My friend Liza who does my massage offered to hook me up with a friend of hers that provides laser treatments so that I could try to jump-start the healing process. Desperate for any short cut I graciously accepted her offer, but unfortunately the appointment fell through because she forgot to bring the laser! While I was there, she started analyzing me and candidly pointed out many of my "unique qualities". Yes, I know my right leg is a bit rotated. Yes, I'm slightly pigeon-toed. Yup, my hips aren't even. Yes, my elbows and knees have always hyper-extended. Do I usually stand with my feet this distance apart? I think so. Wait, what's that you say? According to my knees I have a kidney disorder? No I was not aware of that. Liza tried to save me by explaining that I did just recently arm wrestle a horse and although I do tend to go 100% full speed ahead constantly, I'm not usually this banged up. Her friend said the plain truth is that I'm setting myself up for injury (ha! The horse already left the barn on that one!) and that we needed to get me straightened out.
As I struggled to get my energy back, I chewed on what she said for a couple days. I rode my horse again Sunday and although he was much better this time, I decided I was still too tired and sore to do a long run, so I skipped my 8 miler altogether. On Monday I felt surprisingly peppy, and had a beautiful 4 mile run near my house. As I ran across the dam on my way back home, on a perfect 60 degree sunny day, I became enlightened. This is when I realized that the mental preparation for this marathon is at least as important as the physical preparation, and in the final weeks is probably about 85% of the battle. I am particularly good at putting myself down, downplaying my accomplishments, qualifying any compliments with "well yeah but technically I didn't really 'run' the entire marathon so that one doesn't count", and otherwise filling my head with negativity and self doubt. And I realized that I needed to let go of every negative thought in my head. To do this successfully means that I need to avoid stressful situations, surround myself with positive people, and replace all of my negative thoughts with positive ones.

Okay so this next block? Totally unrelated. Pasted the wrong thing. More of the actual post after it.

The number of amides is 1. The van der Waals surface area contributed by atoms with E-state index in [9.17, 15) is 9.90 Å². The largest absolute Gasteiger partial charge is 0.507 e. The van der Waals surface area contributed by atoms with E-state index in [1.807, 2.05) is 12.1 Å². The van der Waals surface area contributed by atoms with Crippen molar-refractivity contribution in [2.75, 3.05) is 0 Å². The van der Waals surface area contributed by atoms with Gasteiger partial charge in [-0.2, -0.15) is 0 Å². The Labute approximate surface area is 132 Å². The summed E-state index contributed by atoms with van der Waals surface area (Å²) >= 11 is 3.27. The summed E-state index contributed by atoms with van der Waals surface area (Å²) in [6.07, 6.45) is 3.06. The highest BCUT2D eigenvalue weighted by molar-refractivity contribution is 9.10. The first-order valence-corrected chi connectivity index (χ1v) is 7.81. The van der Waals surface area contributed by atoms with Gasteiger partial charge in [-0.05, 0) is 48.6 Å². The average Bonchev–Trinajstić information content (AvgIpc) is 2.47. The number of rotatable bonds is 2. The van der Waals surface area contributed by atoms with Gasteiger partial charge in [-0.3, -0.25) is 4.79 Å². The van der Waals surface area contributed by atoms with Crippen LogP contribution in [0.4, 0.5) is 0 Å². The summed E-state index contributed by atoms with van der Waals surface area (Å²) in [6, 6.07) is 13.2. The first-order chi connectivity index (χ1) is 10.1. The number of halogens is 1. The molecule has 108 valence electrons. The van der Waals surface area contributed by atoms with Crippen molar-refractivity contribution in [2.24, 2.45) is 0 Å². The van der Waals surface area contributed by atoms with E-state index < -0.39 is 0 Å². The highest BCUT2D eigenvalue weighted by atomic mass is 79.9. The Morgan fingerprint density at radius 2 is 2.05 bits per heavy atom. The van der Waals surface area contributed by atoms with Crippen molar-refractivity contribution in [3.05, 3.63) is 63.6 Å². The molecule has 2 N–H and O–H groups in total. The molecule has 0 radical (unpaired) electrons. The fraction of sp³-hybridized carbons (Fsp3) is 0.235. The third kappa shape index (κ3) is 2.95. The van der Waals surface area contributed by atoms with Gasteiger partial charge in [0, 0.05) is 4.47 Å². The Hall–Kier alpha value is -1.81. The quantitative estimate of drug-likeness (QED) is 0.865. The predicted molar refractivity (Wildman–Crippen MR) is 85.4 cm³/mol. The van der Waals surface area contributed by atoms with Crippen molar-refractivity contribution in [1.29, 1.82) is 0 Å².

Trolling through Instagram yesterday I found a great quote: "I believe in myself. I am a strong person. I will reach my goals. Nothing will hold me down. This is my time to shine".
Running Boston isn't a dream come true, because I never even dared to dream of being capable of doing something like this.
I may not be the most gifted runner, but running is a gift I have given myself.
Running didn't come naturally to me. I made it happen.
I wasn't born ready. I made myself ready.
I may not be the best, but I'm the best version of myself.
At the pool last night I shared my positive outlook with Marie. As we were leaving, the lifeguard wished us best of luck in the marathon, at which point our nosy neighbor (who always manages to get a lane next to us) pointed out how crippling running can be to the body. We booked it out of there!
And now to lighten the mood... Jackie sent out an email today asking us what kind of underwear we wear running (if any). Apparently she had an awkward conversation in a store about it, which spurred the question. Well it turns out there is no one-size-fits-all when it comes to underoos, and we all seem to have different preferences. I'm not naming names, but there was everything from granny panties to thongs to good old commando. Hey, whatever blows your skirt up, right? It was by far the most entertaining email string I've seen in a while and brightened my day tremendously! Yes, I think for sure we are all going mental!
5 days away!!